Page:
Medal of Honor Recipient
JOHN WARD (1847 ~ 1911). Medal of Honor Recipient John Ward,
whose real last name was likely Warrior, was black Seminole born near El Moral,
Mexico, around 1847. The Seminoles were forced to move from Florida to the
Indian Territory by the U.S. government in the 1840s.
There black Seminoles, the descendants of runaway slaves who lived in Seminole villages for generations, were oppressed by pro-slavery Creek Indians. The black Seminoles fled to Mexico, where slavery was abolished, to accept an offer from the Mexican government to fight hostile tribes in Mexico in exchange for land near Nacimiento, Coahuila. After the Civil War, the U.S. Army offered the black Seminoles (now revered for their frontier service in Mexico) land, food, and pay in exchange for service as scouts.
John Ward enlisted as a scout at Fort Duncan, Texas, on August 16, 1870. One month previous, on July 4, 1870, he married Juda Julia Wilson in Piedras Negras, Mexico, under Seminole law; their marriage was confirmed under Texas law on November 16, 1876. Juda and John Ward had seven children; Laura in 1866, Dolly in 1871, Abby in 1872, Nancy in 1873, Carolina in 1875, Toney in 1879, and Phillip in 1881.
Ward served in many engagements with hostile bands of Native Americans in West Texas, and gained the trust of his superiors for his knowledge and skill in frontier fighting. His commanding officers specifically mentioned him in reports following the Remolino Raid into Mexico and the Battle of Palo Duro Canyon. Ward was promoted to Sergeant in December, 1874.
On April 5, 1875, an attack on a stagecoach prompted Lieutenant John L. Bullis to take three black Seminole scouts, Pompey Factor, John Ward, and Isaac Payne, in pursuit of the attackers. Bullis' choice to take only three scouts instead of a larger group of soldiers surprised his superiors. However, Bullis had served for some time with the black Seminole scouts and knew their value as frontiersmen. The four men tracked the attackers across West Texas until they were spotted crossing the Pecos River at Eagle Nest Crossing on April 26. Though outnumbered by ten to one, the four men decided the element of surprise was in their favor and attacked, hoping to stampede the Indians' herd of horses and capture them while dismounted. After a period of intense fighting Bullis ordered a retreat, but was thrown from his horse as the others mounted. The three scouts rescued Bullis and made a difficult and narrow escape to the Devil's River. Lieutenant Bullis recommended all three scouts for the Congressional Medal of Honor, which Ward received in 1875 in a simple ceremony on the banks of the South Concho River.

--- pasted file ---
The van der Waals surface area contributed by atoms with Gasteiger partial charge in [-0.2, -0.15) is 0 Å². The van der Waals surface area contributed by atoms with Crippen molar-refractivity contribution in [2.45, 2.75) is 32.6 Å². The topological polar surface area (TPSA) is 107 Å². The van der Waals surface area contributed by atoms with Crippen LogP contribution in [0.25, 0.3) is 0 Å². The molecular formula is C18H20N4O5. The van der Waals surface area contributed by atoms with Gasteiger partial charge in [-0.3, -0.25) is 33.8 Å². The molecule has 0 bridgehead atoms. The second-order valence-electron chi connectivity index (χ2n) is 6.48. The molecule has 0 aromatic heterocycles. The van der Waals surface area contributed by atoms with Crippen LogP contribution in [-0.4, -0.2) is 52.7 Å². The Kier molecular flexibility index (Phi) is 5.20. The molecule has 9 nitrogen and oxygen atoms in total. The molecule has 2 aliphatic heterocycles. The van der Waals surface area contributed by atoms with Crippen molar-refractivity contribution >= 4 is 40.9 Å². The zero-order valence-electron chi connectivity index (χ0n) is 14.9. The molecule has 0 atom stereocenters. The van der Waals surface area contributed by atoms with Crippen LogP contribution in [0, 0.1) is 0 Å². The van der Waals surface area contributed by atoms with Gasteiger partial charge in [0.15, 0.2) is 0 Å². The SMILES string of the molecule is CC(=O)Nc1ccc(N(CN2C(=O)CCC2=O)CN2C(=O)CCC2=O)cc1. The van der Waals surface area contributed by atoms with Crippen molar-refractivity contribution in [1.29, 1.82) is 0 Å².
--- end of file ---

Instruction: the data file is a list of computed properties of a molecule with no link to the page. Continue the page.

Ward was one of the few black Seminole scouts who did not desert or threaten mutiny after the death of Adam Paine on New Year's Day 1877, a high point of friction between the black and white communities of Brackettville, near Fort Clark. Between 1884 and 1894, Ward served in South Texas and Northern Mexico against smugglers, trans-border bandits, and revolutionary groups.
He participated in the last battle of the Tin Horn War against anti-Porfirio Diaz revolutionaries at Las Mulas Ranch in Starr County, Texas. Ward was discharged from the Army on October 5, 1894. He worked as a farm laborer in Rio Grande City before returning to the black Seminole village near Brackettville to start a farm there, raising vegetables to sell in town. Due to declining health he requested a pension, which he received with the help of former commanding officer John Bullis.
Ward worked on his farm almost until the day he died, on March 24, 1911. He was buried in the Seminole Negro Indian Scout Cemetery in Brackettville.
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